Findings from the Patient Care Pathway Program at Madison Area Technical College Implementation and Early Impact Report

June 13, 2019
Topics:
Self-Sufficiency, Welfare & Employment
Projects:
Pathways for Advancing Careers and Education (PACE), 2007-2018 | Learn more about this project
Types:
Reports
Patient Care Pathway Program (PCPP) Cover
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  • File Size 1mb
  • Pages 7
  • Published 2019

Introduction

This report documents the implementation and early impacts of the Patient Care Pathway program, operated by Madison Area Technical College in Madison, Wisconsin. The program aimed to help low-skilled adults remediate their basic skills so that they could quickly access occupational training in the growing healthcare sector. The Patient Care Pathway program is one of nine career pathways programs being evaluated under the Pathways for Advancing Careers and Education (PACE) study sponsored by the Administration for Children and Families. Using a rigorous research design, the study found that the Patient Care Pathway program did not increase number of college credits earned. The program increased the likelihood of enrollment in occupational training, but did not increase hours of occupational training received or the attainment of education credentials within an 18-month follow-up period. Future reports will examine educational credential attainment as well as employment and earnings outcomes.

Primary Research Questions

  1. 1 What intervention was actually implemented? Did it deviate from plans or expectations?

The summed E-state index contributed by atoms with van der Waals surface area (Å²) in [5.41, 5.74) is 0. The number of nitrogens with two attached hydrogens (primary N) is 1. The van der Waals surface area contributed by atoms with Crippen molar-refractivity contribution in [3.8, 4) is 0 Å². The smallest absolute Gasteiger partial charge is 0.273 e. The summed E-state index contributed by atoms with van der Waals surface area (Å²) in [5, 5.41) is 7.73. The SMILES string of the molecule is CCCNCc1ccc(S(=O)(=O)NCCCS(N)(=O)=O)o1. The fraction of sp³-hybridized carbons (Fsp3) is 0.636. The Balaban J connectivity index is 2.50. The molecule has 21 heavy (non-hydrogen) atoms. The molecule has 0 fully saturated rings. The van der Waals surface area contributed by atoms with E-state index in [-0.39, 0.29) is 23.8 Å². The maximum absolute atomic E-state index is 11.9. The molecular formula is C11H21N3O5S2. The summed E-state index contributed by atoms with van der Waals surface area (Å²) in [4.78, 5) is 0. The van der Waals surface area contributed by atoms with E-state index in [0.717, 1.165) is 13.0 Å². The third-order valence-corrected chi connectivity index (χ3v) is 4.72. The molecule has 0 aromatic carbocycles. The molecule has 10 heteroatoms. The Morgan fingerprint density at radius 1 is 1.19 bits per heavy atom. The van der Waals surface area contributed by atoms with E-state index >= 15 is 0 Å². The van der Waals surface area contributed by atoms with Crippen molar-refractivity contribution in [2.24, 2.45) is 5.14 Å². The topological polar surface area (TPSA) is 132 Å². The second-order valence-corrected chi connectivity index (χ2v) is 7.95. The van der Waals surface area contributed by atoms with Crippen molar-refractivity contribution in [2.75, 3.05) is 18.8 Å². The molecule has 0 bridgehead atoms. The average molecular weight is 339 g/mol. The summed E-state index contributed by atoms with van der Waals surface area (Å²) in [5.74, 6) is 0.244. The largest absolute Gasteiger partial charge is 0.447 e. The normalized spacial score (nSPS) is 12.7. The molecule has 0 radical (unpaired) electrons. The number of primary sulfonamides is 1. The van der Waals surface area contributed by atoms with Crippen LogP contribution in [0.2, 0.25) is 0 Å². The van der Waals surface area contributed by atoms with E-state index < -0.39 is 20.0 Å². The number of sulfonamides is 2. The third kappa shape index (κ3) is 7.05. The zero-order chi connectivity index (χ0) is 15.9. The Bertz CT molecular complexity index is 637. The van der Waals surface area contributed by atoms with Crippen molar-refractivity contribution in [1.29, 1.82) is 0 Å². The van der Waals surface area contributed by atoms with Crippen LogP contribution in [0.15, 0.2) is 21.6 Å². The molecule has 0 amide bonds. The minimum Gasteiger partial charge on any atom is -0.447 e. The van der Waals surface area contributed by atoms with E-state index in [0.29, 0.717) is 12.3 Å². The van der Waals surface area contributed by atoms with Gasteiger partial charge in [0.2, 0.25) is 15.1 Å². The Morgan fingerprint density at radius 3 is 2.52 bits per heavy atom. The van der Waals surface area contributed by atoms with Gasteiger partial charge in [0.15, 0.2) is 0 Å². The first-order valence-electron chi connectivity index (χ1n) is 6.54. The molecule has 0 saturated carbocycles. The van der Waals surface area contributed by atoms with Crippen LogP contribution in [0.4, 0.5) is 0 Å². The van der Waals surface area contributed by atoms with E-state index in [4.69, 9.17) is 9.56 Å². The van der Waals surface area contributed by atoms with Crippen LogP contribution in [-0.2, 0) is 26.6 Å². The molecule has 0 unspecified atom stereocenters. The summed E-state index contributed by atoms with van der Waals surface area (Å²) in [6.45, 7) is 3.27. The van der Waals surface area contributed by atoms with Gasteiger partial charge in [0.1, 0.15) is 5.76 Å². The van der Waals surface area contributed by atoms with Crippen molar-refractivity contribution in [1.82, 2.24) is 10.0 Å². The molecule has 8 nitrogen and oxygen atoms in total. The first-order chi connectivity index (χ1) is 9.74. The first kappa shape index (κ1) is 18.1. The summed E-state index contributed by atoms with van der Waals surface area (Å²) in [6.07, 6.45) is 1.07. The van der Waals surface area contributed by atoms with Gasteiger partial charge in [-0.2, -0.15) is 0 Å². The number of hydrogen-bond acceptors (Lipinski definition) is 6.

2. 2 What were students’ participation patterns and experiences with program services?
  3. 3 What were the effects of the Patient Care Pathway program on the number of college credits earned and other educational outcomes?

Purpose

The Patient Care Pathway program adapted and linked existing programs at Madison Area Technical College to create three one-semester academies offering low-skilled students an accelerated pathway into their chosen one-year healthcare diploma or two-year healthcare degree program. The healthcare academies packaged contextualized and accelerated basic skills instruction with credit-bearing courses. The program also offered proactive advising designed to help students navigate the college setting and persist toward their desired educational program.

Key Findings and Highlights

  • Most treatment group members participated in and completed at least one Patient Care Pathway academy.
  • Healthcare program admission policies external to the program presented barriers for admission to and timely completion of healthcare diploma and degree programs for Patient Care Pathway students.
  • The Patient Care Pathway program did not increase the number of college credits earned, total hours of occupational training, or credential receipt during the 18-month follow-up period.

Methods

The Patient Care Pathway program evaluation included an implementation study that examines the design and operation of the program and enrolled students’ participation patterns, and an impact study that uses an experimental design to measure differences in educational and employment outcomes. Between December 2011 and January 2014, the evaluation randomly assigned 500 program applicants to either the treatment or the control group. Prior to estimating Patient Care Pathway program impacts, the research team published an analysis plan specifying key hypotheses and outcome measures. Data sources included a follow-up survey at 18 months after random assignment, administrative records from Madison College, and site visits to document program implementation and operations.

Last Reviewed: June 12, 2019